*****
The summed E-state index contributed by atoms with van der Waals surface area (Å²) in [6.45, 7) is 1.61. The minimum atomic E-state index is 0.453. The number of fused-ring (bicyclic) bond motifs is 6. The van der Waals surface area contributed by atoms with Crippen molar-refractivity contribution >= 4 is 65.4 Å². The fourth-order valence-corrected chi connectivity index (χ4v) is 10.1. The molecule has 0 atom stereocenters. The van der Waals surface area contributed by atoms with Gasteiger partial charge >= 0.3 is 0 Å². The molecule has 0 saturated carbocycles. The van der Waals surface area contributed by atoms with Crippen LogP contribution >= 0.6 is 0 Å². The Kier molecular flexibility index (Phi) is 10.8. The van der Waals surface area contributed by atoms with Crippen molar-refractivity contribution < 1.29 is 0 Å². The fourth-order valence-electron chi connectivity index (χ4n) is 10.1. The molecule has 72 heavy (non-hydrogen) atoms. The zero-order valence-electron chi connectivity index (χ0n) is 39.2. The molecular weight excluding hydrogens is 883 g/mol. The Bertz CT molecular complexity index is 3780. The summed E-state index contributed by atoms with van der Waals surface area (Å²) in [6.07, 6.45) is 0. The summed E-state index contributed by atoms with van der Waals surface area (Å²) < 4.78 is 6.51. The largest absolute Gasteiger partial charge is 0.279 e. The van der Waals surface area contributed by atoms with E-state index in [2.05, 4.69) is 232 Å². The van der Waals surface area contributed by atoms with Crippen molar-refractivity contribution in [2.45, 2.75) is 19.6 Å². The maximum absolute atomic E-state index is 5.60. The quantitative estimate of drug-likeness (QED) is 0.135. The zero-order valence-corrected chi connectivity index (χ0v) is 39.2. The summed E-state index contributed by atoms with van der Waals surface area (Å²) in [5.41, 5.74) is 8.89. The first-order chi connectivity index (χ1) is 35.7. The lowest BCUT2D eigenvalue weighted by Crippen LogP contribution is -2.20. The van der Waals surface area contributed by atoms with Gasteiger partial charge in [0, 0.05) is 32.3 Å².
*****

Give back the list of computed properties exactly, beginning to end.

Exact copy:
The summed E-state index contributed by atoms with van der Waals surface area (Å²) in [6.45, 7) is 1.61. The minimum atomic E-state index is 0.453. The number of fused-ring (bicyclic) bond motifs is 6. The van der Waals surface area contributed by atoms with Crippen molar-refractivity contribution >= 4 is 65.4 Å². The fourth-order valence-corrected chi connectivity index (χ4v) is 10.1. The molecule has 0 atom stereocenters. The van der Waals surface area contributed by atoms with Gasteiger partial charge >= 0.3 is 0 Å². The molecule has 0 saturated carbocycles. The van der Waals surface area contributed by atoms with Crippen LogP contribution >= 0.6 is 0 Å². The Kier molecular flexibility index (Phi) is 10.8. The van der Waals surface area contributed by atoms with Crippen molar-refractivity contribution < 1.29 is 0 Å². The fourth-order valence-electron chi connectivity index (χ4n) is 10.1. The molecule has 72 heavy (non-hydrogen) atoms. The zero-order valence-electron chi connectivity index (χ0n) is 39.2. The molecular weight excluding hydrogens is 883 g/mol. The Bertz CT molecular complexity index is 3780. The summed E-state index contributed by atoms with van der Waals surface area (Å²) in [6.07, 6.45) is 0. The summed E-state index contributed by atoms with van der Waals surface area (Å²) < 4.78 is 6.51. The largest absolute Gasteiger partial charge is 0.279 e. The van der Waals surface area contributed by atoms with E-state index in [2.05, 4.69) is 232 Å². The van der Waals surface area contributed by atoms with Crippen molar-refractivity contribution in [2.45, 2.75) is 19.6 Å². The maximum absolute atomic E-state index is 5.60. The quantitative estimate of drug-likeness (QED) is 0.135. The zero-order valence-corrected chi connectivity index (χ0v) is 39.2. The summed E-state index contributed by atoms with van der Waals surface area (Å²) in [5.41, 5.74) is 8.89. The first-order chi connectivity index (χ1) is 35.7. The lowest BCUT2D eigenvalue weighted by Crippen LogP contribution is -2.20. The van der Waals surface area contributed by atoms with Gasteiger partial charge in [0, 0.05) is 32.3 Å².